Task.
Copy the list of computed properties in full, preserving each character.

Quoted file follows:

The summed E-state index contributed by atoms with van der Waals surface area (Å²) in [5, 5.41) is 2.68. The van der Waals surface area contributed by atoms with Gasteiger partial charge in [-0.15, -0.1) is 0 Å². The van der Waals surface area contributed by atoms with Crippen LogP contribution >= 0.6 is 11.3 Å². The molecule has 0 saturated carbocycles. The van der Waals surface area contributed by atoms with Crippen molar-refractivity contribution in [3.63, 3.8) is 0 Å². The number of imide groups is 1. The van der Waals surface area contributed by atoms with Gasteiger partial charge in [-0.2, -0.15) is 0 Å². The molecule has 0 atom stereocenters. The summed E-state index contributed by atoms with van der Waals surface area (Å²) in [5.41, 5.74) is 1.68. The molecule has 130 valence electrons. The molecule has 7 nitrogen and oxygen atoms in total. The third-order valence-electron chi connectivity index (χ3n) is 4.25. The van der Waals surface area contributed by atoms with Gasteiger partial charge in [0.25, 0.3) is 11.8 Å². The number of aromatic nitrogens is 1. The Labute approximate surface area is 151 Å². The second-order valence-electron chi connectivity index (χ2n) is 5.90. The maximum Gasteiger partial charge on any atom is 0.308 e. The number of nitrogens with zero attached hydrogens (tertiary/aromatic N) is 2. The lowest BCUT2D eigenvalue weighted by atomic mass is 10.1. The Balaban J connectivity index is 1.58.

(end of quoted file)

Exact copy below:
The summed E-state index contributed by atoms with van der Waals surface area (Å²) in [5, 5.41) is 2.68. The van der Waals surface area contributed by atoms with Gasteiger partial charge in [-0.15, -0.1) is 0 Å². The van der Waals surface area contributed by atoms with Crippen LogP contribution >= 0.6 is 11.3 Å². The molecule has 0 saturated carbocycles. The van der Waals surface area contributed by atoms with Crippen molar-refractivity contribution in [3.63, 3.8) is 0 Å². The number of imide groups is 1. The van der Waals surface area contributed by atoms with Gasteiger partial charge in [-0.2, -0.15) is 0 Å². The molecule has 0 atom stereocenters. The summed E-state index contributed by atoms with van der Waals surface area (Å²) in [5.41, 5.74) is 1.68. The molecule has 130 valence electrons. The molecule has 7 nitrogen and oxygen atoms in total. The third-order valence-electron chi connectivity index (χ3n) is 4.25. The van der Waals surface area contributed by atoms with Gasteiger partial charge in [0.25, 0.3) is 11.8 Å². The number of aromatic nitrogens is 1. The Labute approximate surface area is 151 Å². The second-order valence-electron chi connectivity index (χ2n) is 5.90. The maximum Gasteiger partial charge on any atom is 0.308 e. The number of nitrogens with zero attached hydrogens (tertiary/aromatic N) is 2. The lowest BCUT2D eigenvalue weighted by atomic mass is 10.1. The Balaban J connectivity index is 1.58.